The firm of Parker, Field & Sons (also known as Parker, Field & Company) was established as Field & Parker, goldsmiths & gunmakers at 233 High Holborn Street in London around 1792. William Parker took over the firm after Field’s death, and remained at the same location through 1841, with Field’s son John eventually joining the business. During that time the firm also maintained workshops and stores at several other London addresses. In about 1841 the company became known as Parker, Field & Sons, adding John Field (son in law to William Parker) and William Parker’s sons John William Parker Field and William Shakespeare Field to the business, with their sole occupation being gunmaking. The firm continued to use the High Holborn address through 1876, and as before operated additional workshop locations at a variety of London addresses over the next several decades. The firm ceased operations in 1886. During the Civil War, Parker, Field & Sons delivered thousands of Pattern 1853 Enfield rifle muskets to the Confederacy, primarily through Sinclair, Hamilton & Company. They also delivered some of the Enfields for the state of Georgia’s contract, with at least 200 of the Pattern 1856 Sergeant’s Fusils for India Service and 140 Pattern 1853 Enfields being listed on the manifest showing Georgia purchased arms shipped on board the blockade runner Gladiator. A handful of revolvers are also known in the US with Parker, Field & Sons retailer marks, and potential Confederate provenance, but no contracts for the delivery of handguns to the Confederacy by Parker, Field & Sons are known.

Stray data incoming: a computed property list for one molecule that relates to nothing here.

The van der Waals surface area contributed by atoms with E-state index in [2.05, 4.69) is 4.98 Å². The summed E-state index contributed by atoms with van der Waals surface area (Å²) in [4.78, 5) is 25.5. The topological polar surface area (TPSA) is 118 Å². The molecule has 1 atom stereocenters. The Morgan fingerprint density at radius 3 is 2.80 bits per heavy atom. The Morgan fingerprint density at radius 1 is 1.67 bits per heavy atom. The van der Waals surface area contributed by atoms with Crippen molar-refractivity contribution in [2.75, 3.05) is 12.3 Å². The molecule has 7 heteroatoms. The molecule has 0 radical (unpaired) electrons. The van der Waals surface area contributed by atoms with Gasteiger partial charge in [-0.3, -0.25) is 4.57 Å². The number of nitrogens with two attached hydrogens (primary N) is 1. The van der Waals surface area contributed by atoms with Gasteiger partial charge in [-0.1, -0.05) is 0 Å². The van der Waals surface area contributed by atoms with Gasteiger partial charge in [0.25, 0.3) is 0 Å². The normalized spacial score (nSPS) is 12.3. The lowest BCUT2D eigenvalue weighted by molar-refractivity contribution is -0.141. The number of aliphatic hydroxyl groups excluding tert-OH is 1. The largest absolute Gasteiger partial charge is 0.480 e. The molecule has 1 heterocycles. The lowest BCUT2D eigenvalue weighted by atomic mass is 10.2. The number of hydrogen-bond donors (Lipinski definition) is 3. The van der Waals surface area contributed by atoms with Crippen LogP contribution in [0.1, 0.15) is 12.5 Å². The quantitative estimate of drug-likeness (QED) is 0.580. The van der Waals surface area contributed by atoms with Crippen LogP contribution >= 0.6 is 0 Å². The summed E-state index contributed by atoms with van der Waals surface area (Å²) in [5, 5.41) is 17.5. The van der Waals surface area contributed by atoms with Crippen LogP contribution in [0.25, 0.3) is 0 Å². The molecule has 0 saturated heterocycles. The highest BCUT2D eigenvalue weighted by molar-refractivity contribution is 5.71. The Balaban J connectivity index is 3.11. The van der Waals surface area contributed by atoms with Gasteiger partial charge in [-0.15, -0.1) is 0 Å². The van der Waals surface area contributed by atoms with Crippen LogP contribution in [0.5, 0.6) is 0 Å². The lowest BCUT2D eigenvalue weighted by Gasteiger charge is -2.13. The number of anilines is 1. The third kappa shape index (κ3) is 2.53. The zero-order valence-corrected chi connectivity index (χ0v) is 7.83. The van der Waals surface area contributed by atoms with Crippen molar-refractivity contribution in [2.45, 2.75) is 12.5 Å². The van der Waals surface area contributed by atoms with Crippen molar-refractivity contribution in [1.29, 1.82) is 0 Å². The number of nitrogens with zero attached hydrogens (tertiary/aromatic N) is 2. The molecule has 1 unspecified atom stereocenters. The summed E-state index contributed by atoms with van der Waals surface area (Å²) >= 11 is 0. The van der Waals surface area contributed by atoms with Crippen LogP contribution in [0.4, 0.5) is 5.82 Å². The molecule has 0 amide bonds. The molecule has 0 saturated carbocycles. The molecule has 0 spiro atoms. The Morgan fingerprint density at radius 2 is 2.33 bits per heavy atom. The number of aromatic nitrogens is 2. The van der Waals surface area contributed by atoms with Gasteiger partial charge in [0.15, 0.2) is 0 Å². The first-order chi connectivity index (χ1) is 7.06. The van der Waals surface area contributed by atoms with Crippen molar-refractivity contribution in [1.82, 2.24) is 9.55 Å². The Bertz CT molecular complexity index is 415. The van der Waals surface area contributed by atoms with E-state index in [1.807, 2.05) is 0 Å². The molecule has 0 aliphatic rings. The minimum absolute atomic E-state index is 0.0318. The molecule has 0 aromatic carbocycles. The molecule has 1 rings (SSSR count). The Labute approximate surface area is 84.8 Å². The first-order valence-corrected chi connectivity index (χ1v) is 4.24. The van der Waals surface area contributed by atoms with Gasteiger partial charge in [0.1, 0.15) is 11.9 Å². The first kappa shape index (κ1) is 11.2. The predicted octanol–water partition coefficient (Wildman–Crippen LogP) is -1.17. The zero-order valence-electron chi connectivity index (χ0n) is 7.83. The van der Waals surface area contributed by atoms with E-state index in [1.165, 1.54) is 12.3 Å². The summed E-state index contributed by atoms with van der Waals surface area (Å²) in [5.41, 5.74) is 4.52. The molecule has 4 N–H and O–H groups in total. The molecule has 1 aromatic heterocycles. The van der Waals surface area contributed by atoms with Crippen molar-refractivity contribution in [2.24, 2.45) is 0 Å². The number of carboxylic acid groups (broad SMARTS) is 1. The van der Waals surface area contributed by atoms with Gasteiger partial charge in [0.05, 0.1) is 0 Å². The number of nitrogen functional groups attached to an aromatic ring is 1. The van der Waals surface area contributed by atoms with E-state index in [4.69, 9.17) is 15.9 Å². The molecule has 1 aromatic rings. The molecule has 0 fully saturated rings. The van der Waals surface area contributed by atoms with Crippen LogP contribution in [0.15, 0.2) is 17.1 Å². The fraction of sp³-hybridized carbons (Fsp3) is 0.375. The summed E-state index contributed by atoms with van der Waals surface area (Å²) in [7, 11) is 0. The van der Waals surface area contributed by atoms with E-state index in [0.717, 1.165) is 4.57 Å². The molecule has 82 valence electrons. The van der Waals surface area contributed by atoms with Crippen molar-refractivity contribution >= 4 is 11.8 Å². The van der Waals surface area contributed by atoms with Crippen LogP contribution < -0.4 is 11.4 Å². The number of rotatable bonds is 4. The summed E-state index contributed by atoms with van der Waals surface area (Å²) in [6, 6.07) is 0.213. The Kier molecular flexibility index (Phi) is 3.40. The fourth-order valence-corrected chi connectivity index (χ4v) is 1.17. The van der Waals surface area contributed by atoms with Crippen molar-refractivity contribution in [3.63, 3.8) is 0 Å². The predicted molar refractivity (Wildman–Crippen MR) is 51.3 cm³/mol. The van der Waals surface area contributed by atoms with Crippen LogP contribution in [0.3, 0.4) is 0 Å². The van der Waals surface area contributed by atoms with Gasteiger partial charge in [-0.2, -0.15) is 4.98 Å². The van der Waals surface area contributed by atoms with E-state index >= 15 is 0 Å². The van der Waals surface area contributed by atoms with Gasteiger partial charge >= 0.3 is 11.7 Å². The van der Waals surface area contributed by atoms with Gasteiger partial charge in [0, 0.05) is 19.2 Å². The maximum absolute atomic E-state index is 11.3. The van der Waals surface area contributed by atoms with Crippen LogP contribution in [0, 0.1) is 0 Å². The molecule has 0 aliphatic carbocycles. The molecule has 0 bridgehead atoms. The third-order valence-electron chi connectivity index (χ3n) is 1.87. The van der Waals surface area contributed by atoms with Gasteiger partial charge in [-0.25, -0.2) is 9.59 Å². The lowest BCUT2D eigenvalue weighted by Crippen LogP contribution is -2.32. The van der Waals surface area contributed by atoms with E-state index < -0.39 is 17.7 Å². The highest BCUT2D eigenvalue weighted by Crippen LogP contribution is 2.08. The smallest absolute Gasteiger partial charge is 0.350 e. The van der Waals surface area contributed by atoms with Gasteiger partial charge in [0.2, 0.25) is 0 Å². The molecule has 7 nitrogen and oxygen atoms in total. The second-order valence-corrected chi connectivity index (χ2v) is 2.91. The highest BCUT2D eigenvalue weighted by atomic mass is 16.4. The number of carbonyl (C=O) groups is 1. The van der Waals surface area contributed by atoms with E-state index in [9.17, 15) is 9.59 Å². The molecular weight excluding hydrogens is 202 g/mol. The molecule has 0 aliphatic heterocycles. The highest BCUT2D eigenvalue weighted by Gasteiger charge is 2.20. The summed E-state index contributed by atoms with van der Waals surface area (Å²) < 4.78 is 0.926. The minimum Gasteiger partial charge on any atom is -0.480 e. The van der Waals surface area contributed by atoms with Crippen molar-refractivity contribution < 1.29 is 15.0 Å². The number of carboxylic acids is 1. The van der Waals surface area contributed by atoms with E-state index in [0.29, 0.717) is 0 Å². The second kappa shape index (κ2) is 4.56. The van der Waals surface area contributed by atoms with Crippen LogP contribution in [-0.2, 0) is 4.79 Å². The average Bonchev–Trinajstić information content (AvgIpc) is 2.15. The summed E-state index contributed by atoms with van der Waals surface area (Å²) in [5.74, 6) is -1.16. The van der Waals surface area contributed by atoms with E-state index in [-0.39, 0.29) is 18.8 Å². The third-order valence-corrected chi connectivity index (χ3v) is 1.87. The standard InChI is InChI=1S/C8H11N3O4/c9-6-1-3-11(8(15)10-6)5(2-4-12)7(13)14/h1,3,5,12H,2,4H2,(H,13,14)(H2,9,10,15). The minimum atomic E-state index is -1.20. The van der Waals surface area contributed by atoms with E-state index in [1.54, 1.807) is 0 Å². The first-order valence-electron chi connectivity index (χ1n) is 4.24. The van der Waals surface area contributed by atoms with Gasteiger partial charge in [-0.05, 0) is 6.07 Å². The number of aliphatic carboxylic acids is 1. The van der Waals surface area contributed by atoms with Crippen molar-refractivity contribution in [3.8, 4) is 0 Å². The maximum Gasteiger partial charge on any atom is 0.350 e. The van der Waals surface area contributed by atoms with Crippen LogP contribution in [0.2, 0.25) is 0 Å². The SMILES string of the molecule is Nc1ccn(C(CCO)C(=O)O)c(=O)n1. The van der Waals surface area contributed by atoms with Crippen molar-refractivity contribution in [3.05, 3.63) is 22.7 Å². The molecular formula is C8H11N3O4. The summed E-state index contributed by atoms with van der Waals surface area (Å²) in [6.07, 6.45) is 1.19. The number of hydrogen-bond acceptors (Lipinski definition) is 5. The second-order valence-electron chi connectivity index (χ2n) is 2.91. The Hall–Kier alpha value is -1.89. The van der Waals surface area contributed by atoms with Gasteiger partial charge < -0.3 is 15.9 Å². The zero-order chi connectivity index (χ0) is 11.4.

As previously noted, this Confederate Enfield is in VERY GOOD+ to NEAR FINE, untouched condition, especially for an early war Confederate purchased and used Enfield. The lock is marked in two lines, forward of the hammer, PARKER FIELD & SONS / LONDON, without the typical British “crown” mark to the rear of the hammer. The gun is a commercial one and bears no British military marks at all, which is typical of guns bound for export markets. The upper left of the breech is marked with the usual London commercial View and Proof marks, with no external gauge mark. On most London commercially proved guns, the gauge mark is found under the barrel. The interior of the lock is clearly marked FIELD over the mainspring, along with the initials I.D. and J.P., which are probably the marks of the lock maker and the “setter up” who was the workman who assembled the gun. The bottom edge of the lock bears the file slash mating mark \ \ \/ | |. The bottom of the barrel is marked with the name of the barrel maker, EZRA MILLWARS as well as with the initials J.F. who was probably another workman involved in the manufacture of the barrel. The bottom of the barrel is additionally marked FIELD, and with the gauge mark 25 (indicating .577 caliber). The barrel is also marked 27which is probably a workman’s Arabic numeral interpretation of the \ \ \/ | | mating marks that are fond throughout the balance of the gun. This same mating mark is found on both lock mounting screws, the breech plug tang screw, in the ramrod channel of the stock and on the right rear edges of all three of the barrel bands.